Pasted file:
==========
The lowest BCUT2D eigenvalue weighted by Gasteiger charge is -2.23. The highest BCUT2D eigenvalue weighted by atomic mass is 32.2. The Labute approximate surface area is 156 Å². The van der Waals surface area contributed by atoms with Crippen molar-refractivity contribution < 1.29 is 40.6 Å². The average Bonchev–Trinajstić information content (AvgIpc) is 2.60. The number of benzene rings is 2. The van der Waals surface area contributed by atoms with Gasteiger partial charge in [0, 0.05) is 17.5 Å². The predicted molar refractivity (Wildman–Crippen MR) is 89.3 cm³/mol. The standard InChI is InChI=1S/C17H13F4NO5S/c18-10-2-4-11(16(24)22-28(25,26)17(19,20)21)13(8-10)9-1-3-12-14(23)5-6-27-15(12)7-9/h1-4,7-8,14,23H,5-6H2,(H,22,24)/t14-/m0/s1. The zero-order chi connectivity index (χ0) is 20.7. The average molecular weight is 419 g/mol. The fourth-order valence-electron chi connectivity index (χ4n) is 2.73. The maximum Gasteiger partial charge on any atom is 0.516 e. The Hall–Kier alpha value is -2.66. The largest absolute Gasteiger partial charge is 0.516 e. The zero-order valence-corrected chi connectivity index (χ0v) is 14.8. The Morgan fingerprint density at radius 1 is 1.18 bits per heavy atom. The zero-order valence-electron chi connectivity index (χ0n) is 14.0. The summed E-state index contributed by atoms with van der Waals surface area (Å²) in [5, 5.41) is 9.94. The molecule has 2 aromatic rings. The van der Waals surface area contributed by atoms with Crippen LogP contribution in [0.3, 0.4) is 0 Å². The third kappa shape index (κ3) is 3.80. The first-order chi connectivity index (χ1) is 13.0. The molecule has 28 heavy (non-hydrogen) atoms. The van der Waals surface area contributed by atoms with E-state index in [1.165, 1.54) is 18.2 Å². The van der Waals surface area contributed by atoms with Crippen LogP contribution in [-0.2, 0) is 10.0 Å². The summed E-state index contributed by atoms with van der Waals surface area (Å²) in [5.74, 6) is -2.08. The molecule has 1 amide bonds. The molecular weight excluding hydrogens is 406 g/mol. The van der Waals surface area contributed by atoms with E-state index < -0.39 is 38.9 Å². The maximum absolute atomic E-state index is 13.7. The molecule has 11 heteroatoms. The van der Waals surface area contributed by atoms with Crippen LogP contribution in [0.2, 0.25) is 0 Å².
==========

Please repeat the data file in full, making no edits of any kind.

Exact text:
The lowest BCUT2D eigenvalue weighted by Gasteiger charge is -2.23. The highest BCUT2D eigenvalue weighted by atomic mass is 32.2. The Labute approximate surface area is 156 Å². The van der Waals surface area contributed by atoms with Crippen molar-refractivity contribution < 1.29 is 40.6 Å². The average Bonchev–Trinajstić information content (AvgIpc) is 2.60. The number of benzene rings is 2. The van der Waals surface area contributed by atoms with Gasteiger partial charge in [0, 0.05) is 17.5 Å². The predicted molar refractivity (Wildman–Crippen MR) is 89.3 cm³/mol. The standard InChI is InChI=1S/C17H13F4NO5S/c18-10-2-4-11(16(24)22-28(25,26)17(19,20)21)13(8-10)9-1-3-12-14(23)5-6-27-15(12)7-9/h1-4,7-8,14,23H,5-6H2,(H,22,24)/t14-/m0/s1. The zero-order chi connectivity index (χ0) is 20.7. The average molecular weight is 419 g/mol. The fourth-order valence-electron chi connectivity index (χ4n) is 2.73. The maximum Gasteiger partial charge on any atom is 0.516 e. The Hall–Kier alpha value is -2.66. The largest absolute Gasteiger partial charge is 0.516 e. The zero-order valence-corrected chi connectivity index (χ0v) is 14.8. The Morgan fingerprint density at radius 1 is 1.18 bits per heavy atom. The zero-order valence-electron chi connectivity index (χ0n) is 14.0. The summed E-state index contributed by atoms with van der Waals surface area (Å²) in [5, 5.41) is 9.94. The molecule has 2 aromatic rings. The van der Waals surface area contributed by atoms with Crippen LogP contribution in [0.3, 0.4) is 0 Å². The third kappa shape index (κ3) is 3.80. The first-order chi connectivity index (χ1) is 13.0. The molecule has 28 heavy (non-hydrogen) atoms. The van der Waals surface area contributed by atoms with E-state index in [1.165, 1.54) is 18.2 Å². The van der Waals surface area contributed by atoms with Crippen LogP contribution in [-0.2, 0) is 10.0 Å². The summed E-state index contributed by atoms with van der Waals surface area (Å²) in [5.74, 6) is -2.08. The molecule has 1 amide bonds. The molecular weight excluding hydrogens is 406 g/mol. The van der Waals surface area contributed by atoms with E-state index < -0.39 is 38.9 Å². The maximum absolute atomic E-state index is 13.7. The molecule has 11 heteroatoms. The van der Waals surface area contributed by atoms with Crippen LogP contribution in [0.2, 0.25) is 0 Å².